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Israel is proving to be Canadian journalism's Achilles heel

Journalists inspect building after it was burned by the Israeli military. Photo: Al Jazeera English/Flickr

Stupid, stupid Canadian Journalists for Free Expression. It dared to stand up for journalists shot by Israeli snipers at the Gaza border. Didn't the CJFE know that criticizing Israel is off-limits?

Now the statement expressing concern has been deep-sixed, the CJFE Communications Director, Kevin Metcalf, has been thrown under the bus, and the organization itself, thoroughly cowed at this point, is reportedly on the rocks. (You can find the censored statement at the second-last link, by scrolling down.)

If you think Canadian journalists are upset by this ironic turn of events, guess again. They have been leaping to condemn CJFE and Metcalf (a journalist in his own right, who has taken his lumps for covering Canada's alt-right) in particular.

The hypocrisy is monumental; it is staggering. Jonathan Kay, who has been wittering on for months about an alleged threat to free speech on Canadian university campuses, was first on board to mock Metcalf. He considers it "hijacking" the CJFE to condemn the deliberate targeting of journalists by the Israel Defence Forces, and the shooting of unarmed demonstrators in general.

Doug Saunders, the Globe and Mail's foreign affairs correspondent, complains that the impartiality for which journalism is supposedly known (permit a mild eye-roll here) has been compromised by calling upon the Canadian government to act. He called the statement disturbing, and accused CJFE of "politicking." He must have missed this. And this. And this. And this. Certainly we have heard no complaints from Saunders about any of that.

Self-styled media critic Jesse Brown called the CJFE's statement a "mistake." Robyn Urback, opinions editor for the CBC, extended her claws. And Chris Selley of Postmedia evidently thinks that standing up for his dead and wounded colleagues in Palestine is plain foolish.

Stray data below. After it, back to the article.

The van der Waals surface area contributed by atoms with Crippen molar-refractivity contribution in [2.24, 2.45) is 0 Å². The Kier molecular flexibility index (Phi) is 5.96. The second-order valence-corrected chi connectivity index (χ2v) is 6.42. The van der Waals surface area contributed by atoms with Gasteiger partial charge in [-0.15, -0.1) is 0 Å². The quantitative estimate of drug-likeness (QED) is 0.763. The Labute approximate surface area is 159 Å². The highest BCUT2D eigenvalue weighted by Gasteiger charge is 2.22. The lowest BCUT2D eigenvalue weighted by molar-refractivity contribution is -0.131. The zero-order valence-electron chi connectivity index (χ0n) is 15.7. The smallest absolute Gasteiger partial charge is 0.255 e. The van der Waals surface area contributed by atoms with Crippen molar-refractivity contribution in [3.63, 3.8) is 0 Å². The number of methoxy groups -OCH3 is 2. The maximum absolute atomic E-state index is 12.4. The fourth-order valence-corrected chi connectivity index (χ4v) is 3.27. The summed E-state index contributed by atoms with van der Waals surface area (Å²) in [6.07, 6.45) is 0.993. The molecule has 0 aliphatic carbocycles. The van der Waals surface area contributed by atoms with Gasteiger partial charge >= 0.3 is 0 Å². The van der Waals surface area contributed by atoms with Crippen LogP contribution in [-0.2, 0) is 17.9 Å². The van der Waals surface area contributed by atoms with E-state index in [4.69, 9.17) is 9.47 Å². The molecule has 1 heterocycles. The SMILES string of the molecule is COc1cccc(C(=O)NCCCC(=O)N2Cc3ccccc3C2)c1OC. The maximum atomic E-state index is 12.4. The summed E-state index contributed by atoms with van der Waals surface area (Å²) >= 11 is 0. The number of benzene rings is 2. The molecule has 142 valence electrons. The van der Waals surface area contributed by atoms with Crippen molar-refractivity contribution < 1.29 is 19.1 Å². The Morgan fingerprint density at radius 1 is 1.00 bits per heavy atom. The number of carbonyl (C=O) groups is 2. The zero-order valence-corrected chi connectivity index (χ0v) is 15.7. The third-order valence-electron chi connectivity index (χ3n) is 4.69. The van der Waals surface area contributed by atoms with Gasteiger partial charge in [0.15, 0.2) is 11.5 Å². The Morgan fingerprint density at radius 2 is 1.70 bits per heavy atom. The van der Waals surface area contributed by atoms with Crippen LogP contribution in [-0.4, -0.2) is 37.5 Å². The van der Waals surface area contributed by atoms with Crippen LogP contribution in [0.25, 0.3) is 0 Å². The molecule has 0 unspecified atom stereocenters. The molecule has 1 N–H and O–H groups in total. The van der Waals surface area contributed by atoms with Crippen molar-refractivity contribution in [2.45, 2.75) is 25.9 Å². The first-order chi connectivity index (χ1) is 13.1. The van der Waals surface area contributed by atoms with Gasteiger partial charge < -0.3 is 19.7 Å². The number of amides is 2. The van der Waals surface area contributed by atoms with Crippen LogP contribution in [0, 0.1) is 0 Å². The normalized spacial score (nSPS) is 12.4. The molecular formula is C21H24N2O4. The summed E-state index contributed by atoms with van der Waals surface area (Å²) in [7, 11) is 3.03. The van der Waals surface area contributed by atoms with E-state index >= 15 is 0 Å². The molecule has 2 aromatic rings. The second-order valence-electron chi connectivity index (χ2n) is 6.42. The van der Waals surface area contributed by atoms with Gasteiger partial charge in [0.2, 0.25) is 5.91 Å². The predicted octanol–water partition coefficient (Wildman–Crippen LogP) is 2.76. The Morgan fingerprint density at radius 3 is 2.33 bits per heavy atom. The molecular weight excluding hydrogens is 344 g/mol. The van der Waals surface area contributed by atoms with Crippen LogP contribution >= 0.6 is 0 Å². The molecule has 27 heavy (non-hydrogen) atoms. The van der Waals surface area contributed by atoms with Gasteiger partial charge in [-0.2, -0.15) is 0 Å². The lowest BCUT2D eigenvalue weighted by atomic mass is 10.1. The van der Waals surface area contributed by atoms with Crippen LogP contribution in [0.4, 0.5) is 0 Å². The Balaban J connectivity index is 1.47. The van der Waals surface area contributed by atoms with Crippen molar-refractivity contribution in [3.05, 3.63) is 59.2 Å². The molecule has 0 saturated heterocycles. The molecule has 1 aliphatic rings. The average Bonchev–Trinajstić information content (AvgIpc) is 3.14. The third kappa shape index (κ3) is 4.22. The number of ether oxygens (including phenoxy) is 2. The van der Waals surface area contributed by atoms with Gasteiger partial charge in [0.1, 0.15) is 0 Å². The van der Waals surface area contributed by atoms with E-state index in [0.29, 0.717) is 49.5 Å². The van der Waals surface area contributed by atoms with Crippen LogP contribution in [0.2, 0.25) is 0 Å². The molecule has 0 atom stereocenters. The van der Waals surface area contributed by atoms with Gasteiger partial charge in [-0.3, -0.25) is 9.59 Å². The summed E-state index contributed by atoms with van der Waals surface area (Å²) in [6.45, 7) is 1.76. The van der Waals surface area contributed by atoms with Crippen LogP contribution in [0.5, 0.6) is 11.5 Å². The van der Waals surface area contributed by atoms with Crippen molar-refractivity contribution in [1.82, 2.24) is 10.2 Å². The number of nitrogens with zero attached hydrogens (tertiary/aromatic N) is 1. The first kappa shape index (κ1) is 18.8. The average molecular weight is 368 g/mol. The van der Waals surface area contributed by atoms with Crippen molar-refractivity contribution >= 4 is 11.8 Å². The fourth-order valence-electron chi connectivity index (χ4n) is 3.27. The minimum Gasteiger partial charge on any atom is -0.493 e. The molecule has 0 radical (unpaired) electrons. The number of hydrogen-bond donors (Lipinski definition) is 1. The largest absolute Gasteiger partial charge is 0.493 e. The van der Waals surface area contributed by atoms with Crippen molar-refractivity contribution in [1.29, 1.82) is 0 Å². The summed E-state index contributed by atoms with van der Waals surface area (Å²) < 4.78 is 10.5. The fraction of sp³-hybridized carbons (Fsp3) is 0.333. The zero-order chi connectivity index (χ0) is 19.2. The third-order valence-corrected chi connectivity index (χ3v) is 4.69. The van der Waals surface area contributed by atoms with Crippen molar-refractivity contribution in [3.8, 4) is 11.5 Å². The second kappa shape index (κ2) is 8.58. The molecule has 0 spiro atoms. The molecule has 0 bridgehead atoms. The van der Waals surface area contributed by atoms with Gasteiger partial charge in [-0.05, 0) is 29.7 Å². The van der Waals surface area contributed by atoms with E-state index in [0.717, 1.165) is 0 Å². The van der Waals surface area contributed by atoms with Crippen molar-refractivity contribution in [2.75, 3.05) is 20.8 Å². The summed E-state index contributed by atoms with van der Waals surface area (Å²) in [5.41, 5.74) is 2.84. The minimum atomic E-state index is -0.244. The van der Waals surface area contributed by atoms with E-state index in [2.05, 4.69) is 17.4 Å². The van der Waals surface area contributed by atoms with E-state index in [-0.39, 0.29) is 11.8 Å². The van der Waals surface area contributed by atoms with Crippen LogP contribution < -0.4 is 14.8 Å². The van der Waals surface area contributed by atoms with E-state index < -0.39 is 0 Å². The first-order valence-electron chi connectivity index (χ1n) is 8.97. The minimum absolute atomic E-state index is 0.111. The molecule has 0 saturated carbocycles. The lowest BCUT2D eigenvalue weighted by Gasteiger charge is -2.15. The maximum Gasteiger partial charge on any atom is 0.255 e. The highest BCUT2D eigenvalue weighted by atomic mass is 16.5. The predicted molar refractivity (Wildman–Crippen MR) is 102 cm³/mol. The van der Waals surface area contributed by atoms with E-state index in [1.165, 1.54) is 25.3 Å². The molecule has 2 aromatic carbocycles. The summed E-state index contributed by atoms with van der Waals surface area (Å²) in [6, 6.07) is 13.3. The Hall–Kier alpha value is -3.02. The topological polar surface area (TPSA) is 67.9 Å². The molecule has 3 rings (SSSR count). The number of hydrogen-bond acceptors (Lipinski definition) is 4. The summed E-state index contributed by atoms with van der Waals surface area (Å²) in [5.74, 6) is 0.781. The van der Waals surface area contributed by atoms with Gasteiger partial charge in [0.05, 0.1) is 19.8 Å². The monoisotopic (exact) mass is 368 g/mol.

The CJFE's remit, let us remind ourselves, is this:

CJFE monitors, defends and reports on free expression and access to information in Canada and abroad. Rooted in the field of journalism, we promote a free media as essential to a fair and open society. CJFE boldly champions the free expression rights of all people, and encourages and supports individuals and groups in the protection of their own and others' free expression rights.

It has done just that. Perhaps to avoid further opprobrium, it could add "except for Israel" to its mission statement.

Other international watchdogs have, thank goodness, stepped up to decry the targeting of their fellow journalists. More generally, you can find stark condemnation of the Gaza violence in Israeli media, and the International Criminal Court in The Hague has found it necessary to issue a direct warning.

Here at home, political party leaders, other than Jagmeet Singh,* have remained silent. Criticism of the assault on unarmed protesters has been muted, as casualties continue to mount. And an organization dedicated to promoting freedom of expression and the protection of journalists, daring to apply those principles to the killing and wounding of Palestinian journalists in Gaza, has been drop-kicked by journalists themselves. Israel, once again, has proven to be Canadian journalism's Achilles heel.

*UPDATE: Green Party leader Elizabeth May has now spoken out.

Photo: Al Jazeera English/Flickr

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